Once upon a time – and not so very long ago – if you wanted to understand how soundly you were sleeping, you needed to go to a lab for a specialized test. Known as a polysomnography, it would measure:
- Brain waves (EEG);
- Breathing, including how easily or not your breathe, how often you stop breathing and for how long;
- Heart rate and rhythm;
- The flow of air in and out of your lungs;
- Muscle activity;
- The positions you sleep in during the night;
- The movement of your eyes; and
- Oxygen levels in your blood
...all while you are sleeping.
Nowadays we have sleep tracking software built into wristwatches upon which we rely to report on how well we sleep. But is it reasonable to assume that some hundred dollar gadget strapped to your wrist can provide results comparable to all those electrodes clipped to your head and chest? The answer, now that you have stopped to think about it, is of course “no.” But just how far apart are the results, and just how much “sleep tracking” are you getting for your hundred bucks?
To appreciate the answer, it helps to first understand how your fitness tracker examines your sleep. The process of using the accelerometer in your watch to measure unconscious movement is called actigraphy. It is premised upon the notion that “X” amount of movement translates to being awake, and “Y” periods of motionlessness means you are asleep.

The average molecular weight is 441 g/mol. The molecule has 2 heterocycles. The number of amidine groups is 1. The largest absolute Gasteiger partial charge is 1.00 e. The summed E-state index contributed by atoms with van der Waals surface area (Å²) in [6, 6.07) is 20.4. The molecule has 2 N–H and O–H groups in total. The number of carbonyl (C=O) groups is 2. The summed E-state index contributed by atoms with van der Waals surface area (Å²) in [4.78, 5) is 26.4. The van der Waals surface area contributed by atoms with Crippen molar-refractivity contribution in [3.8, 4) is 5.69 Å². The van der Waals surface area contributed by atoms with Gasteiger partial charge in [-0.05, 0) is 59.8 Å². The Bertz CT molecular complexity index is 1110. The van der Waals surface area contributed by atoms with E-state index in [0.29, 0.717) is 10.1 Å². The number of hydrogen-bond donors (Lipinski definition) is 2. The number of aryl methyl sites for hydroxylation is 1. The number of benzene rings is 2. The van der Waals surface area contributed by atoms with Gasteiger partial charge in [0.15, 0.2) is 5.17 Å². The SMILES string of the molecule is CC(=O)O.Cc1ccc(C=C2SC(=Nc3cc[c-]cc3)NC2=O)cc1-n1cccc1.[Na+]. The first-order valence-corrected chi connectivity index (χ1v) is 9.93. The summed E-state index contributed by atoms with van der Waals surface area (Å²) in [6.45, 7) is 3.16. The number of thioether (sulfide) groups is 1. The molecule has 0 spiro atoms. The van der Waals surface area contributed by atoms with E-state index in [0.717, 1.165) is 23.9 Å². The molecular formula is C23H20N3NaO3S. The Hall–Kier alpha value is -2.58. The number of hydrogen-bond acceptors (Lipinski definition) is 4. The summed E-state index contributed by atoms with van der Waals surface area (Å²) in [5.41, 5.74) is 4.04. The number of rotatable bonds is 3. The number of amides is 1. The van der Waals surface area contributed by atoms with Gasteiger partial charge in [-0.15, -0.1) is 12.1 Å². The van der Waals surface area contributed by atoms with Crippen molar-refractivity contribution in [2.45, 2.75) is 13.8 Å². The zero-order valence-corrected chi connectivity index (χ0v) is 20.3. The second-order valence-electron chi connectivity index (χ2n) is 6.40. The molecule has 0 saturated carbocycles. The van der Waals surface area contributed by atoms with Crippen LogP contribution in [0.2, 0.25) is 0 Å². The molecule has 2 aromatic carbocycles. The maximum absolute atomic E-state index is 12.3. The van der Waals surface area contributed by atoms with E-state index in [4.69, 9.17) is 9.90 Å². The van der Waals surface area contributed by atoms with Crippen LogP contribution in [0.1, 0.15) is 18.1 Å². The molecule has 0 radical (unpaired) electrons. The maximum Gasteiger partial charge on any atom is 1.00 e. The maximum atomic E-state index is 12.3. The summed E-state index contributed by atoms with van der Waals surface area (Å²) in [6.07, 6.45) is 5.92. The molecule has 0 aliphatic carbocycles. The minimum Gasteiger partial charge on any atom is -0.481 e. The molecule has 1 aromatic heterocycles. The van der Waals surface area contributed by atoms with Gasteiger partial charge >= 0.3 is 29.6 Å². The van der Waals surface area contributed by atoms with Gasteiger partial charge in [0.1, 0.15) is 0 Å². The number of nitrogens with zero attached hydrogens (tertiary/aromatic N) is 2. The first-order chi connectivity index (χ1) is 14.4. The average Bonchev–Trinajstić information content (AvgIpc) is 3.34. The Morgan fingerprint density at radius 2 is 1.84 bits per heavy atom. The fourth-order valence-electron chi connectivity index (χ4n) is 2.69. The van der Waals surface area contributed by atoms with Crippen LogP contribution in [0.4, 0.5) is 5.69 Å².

A 2011 study put actigraphy head-to-head with polysomnography, and deduced that wrist-based sleep-tracking was “useful” in estimating information such as total time asleep, sleep percentage, and how long after sleep waking occurs. Later studies concluded that the more disrupted your sleeping was in general, the less accurate overall was wrist actigraphy. But given their cost and convenience compared to polysomnography, gadget-based trackers were still a worthwhile investment for the sleep-curious.
More recent studies, however, are indicating that gadget-based sleep trackers are reinforcing poor sleep habits. Fans of the gadgets are awakening feeling refreshed, but the “data” is telling them they slept poorly. Consequently, they might spend more time in bed in an attempt to game up their sleep tally. Others who are not sleeping properly are not seeking proper help because the Dick Tracy dongle on their wrist tells them not to worry. It’s a symptom of our data-obsessed society that many of us believe our gadgets over our gut.
Psychologist Kelly Glazer Baron, PhD, MPH, who just published a new case series in the Journal of Clinical Sleep Medicine, cautions against “orthosomnia.” That’s her term for “the perfectionist quest to achieve perfect sleep.” She’s based it on the clinical term orthoexia, which is the similarly unhealthy preoccupation with healthy eating. As she summarized, “It’s not always possible to hack the perfect night of sleep.”